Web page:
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Ten Worst 50 State Quarter Designs

By Tyler Rossi for CoinWeek …..
The 50 State Quarter Program, which ran from 1999 through 2008, was a wildly popular circulating commemorative program that was responsible for introducing a whole generation of new collectors to the hobby we love. Each year of the program saw the release of five new reverse designs, issued in the order that each state entered the Union. Replacing the beloved Heraldic Eagle found on the reverse of the Washington quarter since its debut in 1932 (with the exception of the Bicentennial quarter, an inspiration for this program), the 50 State Quarter reverse designs were supposed to be emblematic of the states they represented and convey something of its cultural, natural, and historic legacy.

But out of 50 coins over 10 years, some were more successful at this than others.

Of course, no list of the 10 worst of anything is going to be truly objective. And “worst” doesn’t necessarily mean bad, either, since in the case of the 50 State Quarters, the modern United States Mint wasn’t going to allow truly bad artwork onto the coinage. Perhaps a state-mandated concept was less than thrilling or throttled by bureacracy. Or maybe the idea was good but the execution left something to be desired.

However it happened, here are our picks for the top 10 worst State quarter designs.

Michigan (2004)

The 2004 Michigan State Quarter. Image: U.S. Mint / Adobe Stock.
The 2004 Michigan State Quarter. Image: U.S. Mint / Adobe Stock.
  • 26th quarter in the series
  • Designer: Unknown. Mint Engraver/Sculptor: Donna Weaver

Coming in at number one on our list is the 2004 Michigan quarter. The coin’s reverse design depicts a simple outline of all the great lakes surrounding a topographical representation of the state. This was chosen from a group of five similar designs, all of which were based on an outline of the state. All other proposed designs submitted to the Mint included elements that showcased the state’s cultural and natural contributions to our nation. While arguably a well laid out design that uses the available space to good effect, the overall look is quite boring. Also, by doing only an outline of the state and lakes, Michigan is implying that they have not given or produced anything of value to the United States.

Wyoming (2007)

The 2007-P Wyoming Quarter dollar design proved to be polarizing. Image: U.S. Mint / Adobe Stock.
The 2007-P Wyoming Quarter dollar design proved to be polarizing. Image: U.S. Mint / Adobe Stock.
  • 44th quarter in the series
  • Designer: Donna Weaver. Mint Engraver/Sculptor: Norman E. Nemeth

As one of the most debated 50 State Quarter designs, the 2007 Wyoming quarter has been called ugly and unimaginative. The design consists of a simple cut-out shape of a cowboy riding a bucking bronco. While not certain, this design is believed to be based off of a 1903 photo of cowboy Guy Holt riding a horse named Steamboat. To the right is the state motto “The Equality State”, which it adopted because it was the first state to give women the right to vote. At the time, the federal Commission of Fine Arts (CFA) approved of the design as “powerful,” and the federal Citizens Coinage Advisory Committee (CCAC) stated the design was “authentic.” Nevertheless, once it was released, the general public didn’t like it.

Texas (2004)

The 2004 Texas State Quarter. Image: U.S. Mint / Adobe Stock.
The 2004 Texas State Quarter. Image: U.S. Mint / Adobe Stock.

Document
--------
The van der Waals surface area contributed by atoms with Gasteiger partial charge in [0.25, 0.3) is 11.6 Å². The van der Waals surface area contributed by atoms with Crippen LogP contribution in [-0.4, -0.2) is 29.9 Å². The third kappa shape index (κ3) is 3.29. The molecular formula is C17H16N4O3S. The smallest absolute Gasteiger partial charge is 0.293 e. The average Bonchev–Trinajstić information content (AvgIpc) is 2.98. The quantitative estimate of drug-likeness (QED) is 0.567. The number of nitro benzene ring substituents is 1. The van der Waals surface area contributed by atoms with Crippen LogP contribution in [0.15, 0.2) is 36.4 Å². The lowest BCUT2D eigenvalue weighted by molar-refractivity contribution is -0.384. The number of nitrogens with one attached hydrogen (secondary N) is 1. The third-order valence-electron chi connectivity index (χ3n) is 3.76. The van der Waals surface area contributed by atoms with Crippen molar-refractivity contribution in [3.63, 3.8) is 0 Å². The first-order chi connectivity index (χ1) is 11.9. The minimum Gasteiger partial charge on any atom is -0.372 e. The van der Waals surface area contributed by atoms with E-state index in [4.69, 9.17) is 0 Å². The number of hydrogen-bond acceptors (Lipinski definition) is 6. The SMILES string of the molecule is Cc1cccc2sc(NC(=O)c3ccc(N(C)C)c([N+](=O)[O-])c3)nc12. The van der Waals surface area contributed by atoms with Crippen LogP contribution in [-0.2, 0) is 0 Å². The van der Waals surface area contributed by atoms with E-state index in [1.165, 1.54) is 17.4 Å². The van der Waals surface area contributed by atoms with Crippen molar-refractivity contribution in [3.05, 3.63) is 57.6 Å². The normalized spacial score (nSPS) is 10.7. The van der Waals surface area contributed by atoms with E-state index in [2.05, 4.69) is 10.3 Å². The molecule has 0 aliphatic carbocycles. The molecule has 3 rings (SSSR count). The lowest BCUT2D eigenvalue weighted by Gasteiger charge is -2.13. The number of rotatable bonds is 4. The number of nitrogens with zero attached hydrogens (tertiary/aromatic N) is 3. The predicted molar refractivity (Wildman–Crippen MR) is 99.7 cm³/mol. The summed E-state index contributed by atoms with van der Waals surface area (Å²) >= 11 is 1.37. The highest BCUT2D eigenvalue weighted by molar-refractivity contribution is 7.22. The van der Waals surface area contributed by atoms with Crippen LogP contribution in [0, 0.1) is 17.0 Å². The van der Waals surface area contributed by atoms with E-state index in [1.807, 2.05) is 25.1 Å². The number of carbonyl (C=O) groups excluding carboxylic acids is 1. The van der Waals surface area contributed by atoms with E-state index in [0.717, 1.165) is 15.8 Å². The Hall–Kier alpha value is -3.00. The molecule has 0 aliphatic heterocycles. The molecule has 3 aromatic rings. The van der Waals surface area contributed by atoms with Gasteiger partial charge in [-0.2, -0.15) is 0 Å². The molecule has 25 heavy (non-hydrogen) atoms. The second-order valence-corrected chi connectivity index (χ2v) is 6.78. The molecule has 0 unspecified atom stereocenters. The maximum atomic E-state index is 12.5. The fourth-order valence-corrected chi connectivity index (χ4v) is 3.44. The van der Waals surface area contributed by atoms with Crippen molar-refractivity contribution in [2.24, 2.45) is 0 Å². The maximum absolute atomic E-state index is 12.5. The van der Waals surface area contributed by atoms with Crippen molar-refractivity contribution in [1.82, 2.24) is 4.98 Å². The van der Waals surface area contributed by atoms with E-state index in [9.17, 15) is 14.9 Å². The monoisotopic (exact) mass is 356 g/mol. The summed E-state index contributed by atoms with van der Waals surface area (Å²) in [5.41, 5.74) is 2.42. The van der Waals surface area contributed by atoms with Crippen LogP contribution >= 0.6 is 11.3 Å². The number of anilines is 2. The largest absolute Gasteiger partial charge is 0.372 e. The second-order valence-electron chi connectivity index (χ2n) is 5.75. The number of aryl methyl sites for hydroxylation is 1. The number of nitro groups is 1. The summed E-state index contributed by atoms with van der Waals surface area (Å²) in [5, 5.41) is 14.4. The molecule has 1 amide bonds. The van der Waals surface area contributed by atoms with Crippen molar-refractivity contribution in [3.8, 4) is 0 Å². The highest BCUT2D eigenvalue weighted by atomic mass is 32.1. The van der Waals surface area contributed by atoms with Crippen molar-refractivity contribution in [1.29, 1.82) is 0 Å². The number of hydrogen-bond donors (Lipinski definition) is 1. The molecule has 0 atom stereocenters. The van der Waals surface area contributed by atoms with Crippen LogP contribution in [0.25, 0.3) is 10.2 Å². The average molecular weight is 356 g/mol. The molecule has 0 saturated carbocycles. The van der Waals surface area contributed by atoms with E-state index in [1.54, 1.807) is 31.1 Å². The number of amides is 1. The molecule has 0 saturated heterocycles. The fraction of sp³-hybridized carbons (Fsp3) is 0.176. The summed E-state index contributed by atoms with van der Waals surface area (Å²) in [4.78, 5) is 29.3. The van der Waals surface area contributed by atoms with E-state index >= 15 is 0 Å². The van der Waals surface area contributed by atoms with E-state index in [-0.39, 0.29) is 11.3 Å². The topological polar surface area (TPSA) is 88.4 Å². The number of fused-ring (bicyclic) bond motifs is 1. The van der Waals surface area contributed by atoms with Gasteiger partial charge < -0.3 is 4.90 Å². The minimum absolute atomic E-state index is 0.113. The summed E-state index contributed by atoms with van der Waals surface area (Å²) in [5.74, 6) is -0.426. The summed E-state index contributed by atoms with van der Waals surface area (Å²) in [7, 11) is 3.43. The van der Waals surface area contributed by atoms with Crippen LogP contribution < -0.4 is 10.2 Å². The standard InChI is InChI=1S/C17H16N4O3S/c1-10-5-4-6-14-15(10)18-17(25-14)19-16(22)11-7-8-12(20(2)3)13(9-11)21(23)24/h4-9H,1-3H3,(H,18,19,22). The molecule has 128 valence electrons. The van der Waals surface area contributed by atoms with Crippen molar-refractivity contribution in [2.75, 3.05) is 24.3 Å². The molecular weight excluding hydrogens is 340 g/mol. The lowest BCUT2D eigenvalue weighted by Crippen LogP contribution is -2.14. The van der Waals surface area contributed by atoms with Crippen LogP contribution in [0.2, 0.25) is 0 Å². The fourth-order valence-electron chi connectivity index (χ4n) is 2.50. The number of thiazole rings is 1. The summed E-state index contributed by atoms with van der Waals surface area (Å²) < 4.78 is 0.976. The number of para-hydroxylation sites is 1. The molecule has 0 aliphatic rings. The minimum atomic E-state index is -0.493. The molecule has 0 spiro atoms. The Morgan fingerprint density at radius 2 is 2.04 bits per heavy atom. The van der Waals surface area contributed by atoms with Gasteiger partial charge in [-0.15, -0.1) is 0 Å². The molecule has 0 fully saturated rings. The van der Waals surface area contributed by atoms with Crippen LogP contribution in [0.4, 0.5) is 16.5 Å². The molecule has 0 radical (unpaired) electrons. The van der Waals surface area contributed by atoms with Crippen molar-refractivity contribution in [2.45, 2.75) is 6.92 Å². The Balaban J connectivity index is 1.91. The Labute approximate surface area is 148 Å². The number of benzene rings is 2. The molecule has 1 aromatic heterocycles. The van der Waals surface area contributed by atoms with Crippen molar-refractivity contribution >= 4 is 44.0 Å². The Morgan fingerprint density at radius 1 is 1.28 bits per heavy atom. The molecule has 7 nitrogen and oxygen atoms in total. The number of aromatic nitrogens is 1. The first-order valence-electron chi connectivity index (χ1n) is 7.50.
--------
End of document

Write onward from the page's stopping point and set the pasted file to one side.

• 28th quarter in the series
  • Designer: Daniel Miller. Mint Engraver/Sculptor: Norman E. Nemeth

Next is Texas. For such a large and important state, it’s a shame that they chose such an uninspired design. A simple depiction of the state with a five-pointed star superimposed over it does nothing to promote Texas on a national level. Only the stylized rope lariat border alludes to the “cowboy spirit” of the state.

Most of the early designs were much better; one even included a depiction of the Alamo within the state outline. One would expect that, out of the nearly 2,600 design concepts submitted, the Texas Numismatic Association could have selected a bolder, punchier, design.

Florida (2004)

The Florida State Quarter features a Spanish ship and a space shuttle. Image: U.S. Mint / Adobe Stock.
The Florida State Quarter features a Spanish ship and a space shuttle. Image: U.S. Mint / Adobe Stock.
  • 27th quarter in the series
  • Designer: Ralph Butler (design considerably and adversely edited by the Mint). Mint Engraver/Sculptor: T. James Ferrell

Also released in 2004, the Florida state quarter is a jumbled mishmash of design elements. While each of the three (a Spanish galleon, two Sabal palmetto trees, and a space shuttle) are well rendered individually, they do not unite in a cohesive design. Also, the significant amount of empty field, especially in the center of the coin, is slightly disconcerting.

Earlier design candidates were objectively more beautiful and did a better job promoting the state’s natural and cultural history. Unfortunatly, this was the design chosen in a three-week public vote from between a total of five options: “The Everglades”; “Fishing Capital of the World”; “St. Augustine”; “America’s Spaceport”; and the winning design “Gateway to Discovery”.

Massachusetts (2000)

Some have suggested that a design featuring Bill Buckner missing a routine grounder might have been a better choice for the Massachusetts State Quarter. Image: U.S. Mint / Adobe Stock.
Some have suggested that a design featuring Bill Buckner missing a routine grounder might have been a better choice for the Massachusetts State Quarter. Image: U.S. Mint / Adobe Stock.
  • Sixth quarter in the series
  • Designer: Two schoolchildren. Mint Engraver/Sculptor: Thomas D. Rogers

Massachusetts is yet another 50 State quarter that uses an outline as one of the main design elements. Superimposed over this map is a depiction of The Minuteman, a statue that stands in front of The Minuteman National Historical Park in Concord. While this statue does accurately represent Massachusetts’s Revolutionary War history, I have to admit, there were many more appealing ways to convey the message. For example, one of the early design proposals featured a handsome representation of Old Ironsides (USS Constitution) under full sail. Launched in 1797, she is the oldest ship still afloat.